Tools I use: Tmux
Tmux is a Terminal MUltipleXer, which is a fancy way of saying its a tabbing system for terminals. Unlike native GUI terminals, it curses based. While this may initially sound like a disadvantage, it actually allows for some interesting features. The biggest of these is you can "detach" from your current tab session, resume it at a later time and everything is as you left it.
Why I like it
My original reasons for choosing tmux were that it supported both vertical and horizontal splits whereas GNU Screen only supported one of the two (which of them, I forget). It also had a more permissive BSD license, which I like more than GPL.
Another reason I like tmux is its use for pair programming. At Seajure, we all SSH into a single box and watch as one person edits code. This is much nicer than crowding around someone's laptop, which isn't feasible given the seating arrangements at play.
Long running sessions
The other main use I have for tmux is long running processes on random servers. I have a virtualbox VM with an ArchLinux install for various UNIX-y things that my mac isn't terribly suited for (such as writing this post). In it, I have a tmux session which helps provide me context from one editing session to another. Tmux is also a boon when dealing with a flaky wifi connection. Being able to resume the in-progress terminal screen is nice, so you don't have orphaned processes when your connection dies.
How I configure it
Allow switching the currently focused pane by mouse click.
setw -g mouse on
Use zsh as my default shell when opening new panes.
set-option -g default-shell /usr/bin/zsh
Set the title of the current window to something descriptive for the
entire tmux session. This results in the current window being called
1. neon-vm:0.0.0 emacsclient justinlilly@neon-vm:~"
set-option -g set-titles on set-option -g set-titles-string '#H:#S.#I.#P #W #T' # window number,program name, active(or not)
If a "bell" is used in any of the attached sessions, trigger a bell in the current window. Turn off the visual bell, instead opting for an audible bell.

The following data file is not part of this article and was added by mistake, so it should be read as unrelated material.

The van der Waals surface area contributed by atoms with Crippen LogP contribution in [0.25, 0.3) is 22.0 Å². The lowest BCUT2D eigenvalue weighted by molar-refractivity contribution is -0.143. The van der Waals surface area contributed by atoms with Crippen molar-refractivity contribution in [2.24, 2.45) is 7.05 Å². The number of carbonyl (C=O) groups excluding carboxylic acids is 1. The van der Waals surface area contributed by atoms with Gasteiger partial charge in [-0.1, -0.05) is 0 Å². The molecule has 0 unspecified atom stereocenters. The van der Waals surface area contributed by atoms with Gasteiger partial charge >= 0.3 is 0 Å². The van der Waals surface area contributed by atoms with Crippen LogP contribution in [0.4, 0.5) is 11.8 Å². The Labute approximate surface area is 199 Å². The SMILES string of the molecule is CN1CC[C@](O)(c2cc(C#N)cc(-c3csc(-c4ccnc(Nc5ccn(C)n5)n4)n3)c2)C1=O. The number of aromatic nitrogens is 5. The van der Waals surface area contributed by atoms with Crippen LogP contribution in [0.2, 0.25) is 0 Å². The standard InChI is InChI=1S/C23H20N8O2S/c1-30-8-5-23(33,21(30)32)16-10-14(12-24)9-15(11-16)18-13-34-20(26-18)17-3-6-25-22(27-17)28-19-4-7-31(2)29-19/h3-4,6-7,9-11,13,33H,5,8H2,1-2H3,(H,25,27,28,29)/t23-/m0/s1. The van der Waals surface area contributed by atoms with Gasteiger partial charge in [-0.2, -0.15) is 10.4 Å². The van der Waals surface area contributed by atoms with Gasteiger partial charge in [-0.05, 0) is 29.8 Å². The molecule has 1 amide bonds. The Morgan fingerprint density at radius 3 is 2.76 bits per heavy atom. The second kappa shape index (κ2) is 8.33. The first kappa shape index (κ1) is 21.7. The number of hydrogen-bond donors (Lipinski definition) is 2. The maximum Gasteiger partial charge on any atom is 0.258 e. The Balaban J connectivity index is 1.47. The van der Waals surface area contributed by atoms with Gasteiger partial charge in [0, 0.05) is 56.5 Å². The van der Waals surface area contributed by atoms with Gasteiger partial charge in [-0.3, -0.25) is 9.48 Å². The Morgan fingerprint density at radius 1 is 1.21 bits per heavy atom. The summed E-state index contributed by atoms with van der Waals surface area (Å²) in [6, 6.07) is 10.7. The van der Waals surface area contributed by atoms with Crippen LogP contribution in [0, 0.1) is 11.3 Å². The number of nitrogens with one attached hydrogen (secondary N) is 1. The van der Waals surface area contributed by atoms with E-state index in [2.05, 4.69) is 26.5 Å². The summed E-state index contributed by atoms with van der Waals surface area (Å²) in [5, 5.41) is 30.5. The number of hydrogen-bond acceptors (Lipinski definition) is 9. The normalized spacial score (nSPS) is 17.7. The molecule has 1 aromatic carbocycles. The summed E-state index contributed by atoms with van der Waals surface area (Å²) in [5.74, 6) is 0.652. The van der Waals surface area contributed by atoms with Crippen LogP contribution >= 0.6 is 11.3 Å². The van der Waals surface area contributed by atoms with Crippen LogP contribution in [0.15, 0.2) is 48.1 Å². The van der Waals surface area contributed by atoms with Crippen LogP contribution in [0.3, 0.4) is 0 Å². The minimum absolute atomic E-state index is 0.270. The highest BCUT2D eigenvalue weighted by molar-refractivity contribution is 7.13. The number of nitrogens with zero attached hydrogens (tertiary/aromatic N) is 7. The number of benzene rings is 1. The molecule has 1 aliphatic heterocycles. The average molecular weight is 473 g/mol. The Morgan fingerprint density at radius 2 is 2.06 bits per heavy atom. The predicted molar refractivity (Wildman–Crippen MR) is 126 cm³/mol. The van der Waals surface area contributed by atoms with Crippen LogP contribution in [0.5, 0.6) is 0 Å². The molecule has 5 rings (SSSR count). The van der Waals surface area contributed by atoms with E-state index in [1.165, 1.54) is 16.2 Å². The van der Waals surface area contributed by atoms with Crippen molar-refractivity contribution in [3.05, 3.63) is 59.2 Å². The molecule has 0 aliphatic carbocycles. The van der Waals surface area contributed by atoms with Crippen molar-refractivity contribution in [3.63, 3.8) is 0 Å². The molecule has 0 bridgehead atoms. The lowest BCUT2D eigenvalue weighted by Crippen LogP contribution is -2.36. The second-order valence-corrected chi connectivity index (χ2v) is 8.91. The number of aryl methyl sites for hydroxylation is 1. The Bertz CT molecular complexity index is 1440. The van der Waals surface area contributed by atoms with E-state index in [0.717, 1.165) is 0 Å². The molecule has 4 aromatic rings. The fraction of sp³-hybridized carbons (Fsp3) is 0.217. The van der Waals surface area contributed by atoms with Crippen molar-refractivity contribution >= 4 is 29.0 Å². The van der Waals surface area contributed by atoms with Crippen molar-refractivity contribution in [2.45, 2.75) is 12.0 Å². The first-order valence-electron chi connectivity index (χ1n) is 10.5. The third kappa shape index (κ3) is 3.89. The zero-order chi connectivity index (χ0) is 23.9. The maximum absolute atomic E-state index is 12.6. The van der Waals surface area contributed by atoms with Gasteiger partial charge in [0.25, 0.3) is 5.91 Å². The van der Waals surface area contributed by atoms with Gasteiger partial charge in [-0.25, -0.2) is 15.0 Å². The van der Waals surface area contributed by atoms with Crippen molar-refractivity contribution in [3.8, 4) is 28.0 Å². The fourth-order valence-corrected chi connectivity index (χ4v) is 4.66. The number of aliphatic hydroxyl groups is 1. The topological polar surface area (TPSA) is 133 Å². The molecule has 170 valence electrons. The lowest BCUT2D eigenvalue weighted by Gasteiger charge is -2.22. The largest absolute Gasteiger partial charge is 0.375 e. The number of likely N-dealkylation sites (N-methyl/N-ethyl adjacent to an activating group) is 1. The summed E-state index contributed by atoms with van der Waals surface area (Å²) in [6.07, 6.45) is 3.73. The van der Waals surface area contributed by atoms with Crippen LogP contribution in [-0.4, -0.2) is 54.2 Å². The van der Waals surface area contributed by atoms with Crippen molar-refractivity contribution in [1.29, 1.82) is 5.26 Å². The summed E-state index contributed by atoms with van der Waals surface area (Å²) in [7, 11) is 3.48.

set-option -g bell-action any set-option -g visual-bell off
I prefer having my C-z as my default prefix. While it means I need to double-tap C-z for backgrounding a process, its much more accessible to my caps lock based ctrl key than B and doesn't interfere with emacs likes C-a does. Nested session? C-z z (the send-prefix command below) will send the inner session the prefix identifier.
set-option -g prefix C-z unbind-key C-b bind-key z send-prefix
Zero based indexing is awesome… in programming languages. I'd rather have tmux start at 1, as it preserves simple left-based ordering for windows.
set -g base-index 1
When a smaller terminal connects to a tmux client, it shrinks to fit it. The clients attached with bigger displays see this constrained view. aggressive-resize makes it such that the window is only resized if the smaller client is actively looking at it.
setw -g aggressive-resize on
Next are a bunch of options related to my status line. We enable the possibility for utf-8 characters in the status left and status right displays. The left side of the status line displays the hostname and the session number like "neon-vm:0 |". The right side shows a simple date and time. The center status line is centered such that it's distinct from the left and right.
set-option -g status-utf8 on set -g status-bg black set -g status-fg green set -g status-left-length 15 set -g status-left ' #[fg=cyan,bright]#10H#[fg=green]:#[fg=white]#S#[fg=green] | #[default]' set -g status-right '| #[fg=yellow]%y-%m-%d %H:%M ' set -g status-justify centre
By default, windows only keep 2000 lines of history. Let's increase that to 100k. Nothing worse than something important being JUST off of screen.
set -g history-limit 100000
Some nifty key bindings I've picked up here and there. I like the | and - variants which do window splits, which I picked up from . The S command will prompt for a hostname
bind-key r source-file ~/.tmux.conf bind-key S command-prompt -p ssh: "new-window -n %1 'ssh %1'" bind-key | split-window -h bind-key - split-window -v
Window navigation with arrow keys disrupts my "keep your keys on/near the homerow" flow. Use vim-style and emacs-style navigation.
bind h select-pane -L bind j select-pane -D bind k select-pane -U bind l select-pane -R bind -n C-M-h select-pane -L bind -n C-M-j select-pane -D bind -n C-M-k select-pane -U bind -n C-M-l select-pane -R